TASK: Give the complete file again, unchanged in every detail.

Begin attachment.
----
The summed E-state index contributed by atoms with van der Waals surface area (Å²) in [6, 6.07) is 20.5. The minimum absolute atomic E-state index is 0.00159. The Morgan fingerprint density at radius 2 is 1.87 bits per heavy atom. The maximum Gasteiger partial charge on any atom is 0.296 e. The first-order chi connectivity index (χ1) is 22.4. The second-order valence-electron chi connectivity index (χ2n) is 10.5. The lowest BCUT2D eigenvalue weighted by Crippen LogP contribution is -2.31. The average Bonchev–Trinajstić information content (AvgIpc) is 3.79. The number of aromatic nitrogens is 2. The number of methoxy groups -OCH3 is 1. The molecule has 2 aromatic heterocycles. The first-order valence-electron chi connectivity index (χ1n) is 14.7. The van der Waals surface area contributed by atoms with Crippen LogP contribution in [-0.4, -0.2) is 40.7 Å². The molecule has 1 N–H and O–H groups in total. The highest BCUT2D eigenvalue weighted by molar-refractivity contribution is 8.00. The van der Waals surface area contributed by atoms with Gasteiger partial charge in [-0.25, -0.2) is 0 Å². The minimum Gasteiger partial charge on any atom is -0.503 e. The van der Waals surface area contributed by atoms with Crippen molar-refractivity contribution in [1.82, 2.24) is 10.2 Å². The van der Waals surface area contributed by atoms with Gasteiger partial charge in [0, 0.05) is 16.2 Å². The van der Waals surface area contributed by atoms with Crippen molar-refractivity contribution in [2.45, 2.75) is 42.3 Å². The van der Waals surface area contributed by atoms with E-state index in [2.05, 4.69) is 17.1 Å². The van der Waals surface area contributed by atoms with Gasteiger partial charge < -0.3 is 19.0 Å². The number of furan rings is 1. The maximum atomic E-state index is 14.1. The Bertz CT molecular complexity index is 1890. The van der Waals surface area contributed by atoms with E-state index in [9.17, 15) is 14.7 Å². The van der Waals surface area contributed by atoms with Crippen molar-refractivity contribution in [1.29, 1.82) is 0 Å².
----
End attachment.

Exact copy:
The summed E-state index contributed by atoms with van der Waals surface area (Å²) in [6, 6.07) is 20.5. The minimum absolute atomic E-state index is 0.00159. The Morgan fingerprint density at radius 2 is 1.87 bits per heavy atom. The maximum Gasteiger partial charge on any atom is 0.296 e. The first-order chi connectivity index (χ1) is 22.4. The second-order valence-electron chi connectivity index (χ2n) is 10.5. The lowest BCUT2D eigenvalue weighted by Crippen LogP contribution is -2.31. The average Bonchev–Trinajstić information content (AvgIpc) is 3.79. The number of aromatic nitrogens is 2. The number of methoxy groups -OCH3 is 1. The molecule has 2 aromatic heterocycles. The first-order valence-electron chi connectivity index (χ1n) is 14.7. The van der Waals surface area contributed by atoms with Crippen LogP contribution in [-0.4, -0.2) is 40.7 Å². The molecule has 1 N–H and O–H groups in total. The highest BCUT2D eigenvalue weighted by molar-refractivity contribution is 8.00. The van der Waals surface area contributed by atoms with Gasteiger partial charge in [-0.25, -0.2) is 0 Å². The minimum Gasteiger partial charge on any atom is -0.503 e. The van der Waals surface area contributed by atoms with Crippen molar-refractivity contribution in [1.82, 2.24) is 10.2 Å². The van der Waals surface area contributed by atoms with Gasteiger partial charge in [0, 0.05) is 16.2 Å². The van der Waals surface area contributed by atoms with Crippen molar-refractivity contribution in [2.45, 2.75) is 42.3 Å². The van der Waals surface area contributed by atoms with E-state index in [2.05, 4.69) is 17.1 Å². The van der Waals surface area contributed by atoms with Gasteiger partial charge < -0.3 is 19.0 Å². The number of furan rings is 1. The maximum atomic E-state index is 14.1. The Bertz CT molecular complexity index is 1890. The van der Waals surface area contributed by atoms with E-state index in [9.17, 15) is 14.7 Å². The van der Waals surface area contributed by atoms with Crippen molar-refractivity contribution in [1.29, 1.82) is 0 Å².